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Montevideo, November 17th 2018 - 18:04 UTC

EU approves 2014 budget 7% lower; 62bn Euros to stimulate growth and jobs

Thursday, November 14th 2013 - 21:39 UTC
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“Sixteen hours but a happy end,” said EU Budget Commissioner Janusz Lewandowski “Sixteen hours but a happy end,” said EU Budget Commissioner Janusz Lewandowski

The European Union has clinched a deal on a sharply trimmed 2014 budget after a marathon 16-hour session ending a long dispute over how best to spend taxpayers' money. After decades of growth, next year's EU budget is set to be around 7% lower than this year's at 135.5 billion Euros in contributions by member states.

 “Sixteen hours but a happy end,” said EU Budget Commissioner Janusz Lewandowski on Wednesday after a night of negotiations to resolve a split over the budget between the bloc's three bodies - the 28 members’ states, the European Parliament and executive European Commission.

Austerity-minded governments had wanted to keep their payments under 135 billion, which was 1 billion and 1.5 billion less than sought by the EU executive and parliament, respectively.

“We have agreed to reinforce the financing of such priority areas as economic growth, jobs, innovation and humanitarian aid,” said Algimantas Rimkunas, the deputy finance minister of Lithuania, which currently holds the six-month rotating EU presidency.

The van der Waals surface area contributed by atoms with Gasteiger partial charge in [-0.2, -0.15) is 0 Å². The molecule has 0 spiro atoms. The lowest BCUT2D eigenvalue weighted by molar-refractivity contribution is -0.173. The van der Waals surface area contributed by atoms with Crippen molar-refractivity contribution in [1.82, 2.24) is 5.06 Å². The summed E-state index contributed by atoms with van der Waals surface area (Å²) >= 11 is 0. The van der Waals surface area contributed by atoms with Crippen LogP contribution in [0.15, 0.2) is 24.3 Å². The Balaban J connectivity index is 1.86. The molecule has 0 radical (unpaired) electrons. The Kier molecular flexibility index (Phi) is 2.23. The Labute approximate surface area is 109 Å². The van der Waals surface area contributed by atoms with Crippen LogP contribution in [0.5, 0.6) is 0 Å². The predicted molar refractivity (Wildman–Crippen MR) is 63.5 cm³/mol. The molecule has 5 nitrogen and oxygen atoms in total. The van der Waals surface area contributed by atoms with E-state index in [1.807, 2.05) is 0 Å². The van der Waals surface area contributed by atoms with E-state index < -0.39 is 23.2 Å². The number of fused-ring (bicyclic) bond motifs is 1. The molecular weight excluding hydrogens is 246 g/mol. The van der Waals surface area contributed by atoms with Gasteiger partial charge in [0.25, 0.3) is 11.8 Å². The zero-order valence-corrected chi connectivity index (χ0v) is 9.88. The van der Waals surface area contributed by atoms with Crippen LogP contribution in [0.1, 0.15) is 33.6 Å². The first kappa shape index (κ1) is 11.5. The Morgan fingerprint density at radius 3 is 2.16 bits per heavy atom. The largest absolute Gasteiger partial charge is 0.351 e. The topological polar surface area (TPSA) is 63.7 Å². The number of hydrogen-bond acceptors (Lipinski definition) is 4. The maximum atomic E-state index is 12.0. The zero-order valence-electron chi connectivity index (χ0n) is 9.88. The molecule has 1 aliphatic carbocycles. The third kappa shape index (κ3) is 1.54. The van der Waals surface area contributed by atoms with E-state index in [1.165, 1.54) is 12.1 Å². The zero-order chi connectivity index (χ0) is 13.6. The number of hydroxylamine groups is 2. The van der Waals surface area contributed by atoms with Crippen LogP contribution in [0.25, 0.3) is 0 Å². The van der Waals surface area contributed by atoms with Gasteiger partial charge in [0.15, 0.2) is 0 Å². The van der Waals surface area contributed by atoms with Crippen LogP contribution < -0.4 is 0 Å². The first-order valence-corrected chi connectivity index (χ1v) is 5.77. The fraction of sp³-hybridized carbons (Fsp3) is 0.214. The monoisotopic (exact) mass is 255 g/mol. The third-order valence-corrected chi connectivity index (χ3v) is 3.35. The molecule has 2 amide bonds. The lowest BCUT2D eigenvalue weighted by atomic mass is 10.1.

Under the deal, some 62 billion Euros, or the largest portion of the budget, will be allocated to programs to stimulate growth and create jobs across the continent where over 12% of workers are on the dole. Extra funding will go also to EU agencies dealing with migration, asylum and border control as well as to humanitarian aid.

Administration costs will be cut by 1% as the EU moves to cut staff by 5% by 2017.

Ministers and MPs are now due to approve the new budget on November 19 and 20, paving the way for the European Parliament to adopt also next week the EU's long-term trillion-euro budget for 2014-20.

During the overnight haggling, ministers from Britain, Denmark, the Netherlands and Sweden opposed a compromise offer to raise the 2014 ceiling by 500 million Euros.

Danish centrist Anne Jensen, who steered the budget through parliament, regretted “an austerity budget” while adding: “I am glad we managed to secure more funds for growth policies for research, education and innovation and for humanitarian aid in the Middle East”.

Categories: Economy, Politics, International.

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  • Briton

    And still the auditors refuse to sign it off,

    Once again the unmighty EU carries on her resolve to unite Europe under one flag,

    Once again the European overlords back Spain against the giblatarians, despite the fact they are wrong,

    Another nail in the corrupt coffin of the EU…
    .

    Nov 16th, 2013 - 07:21 pm 0
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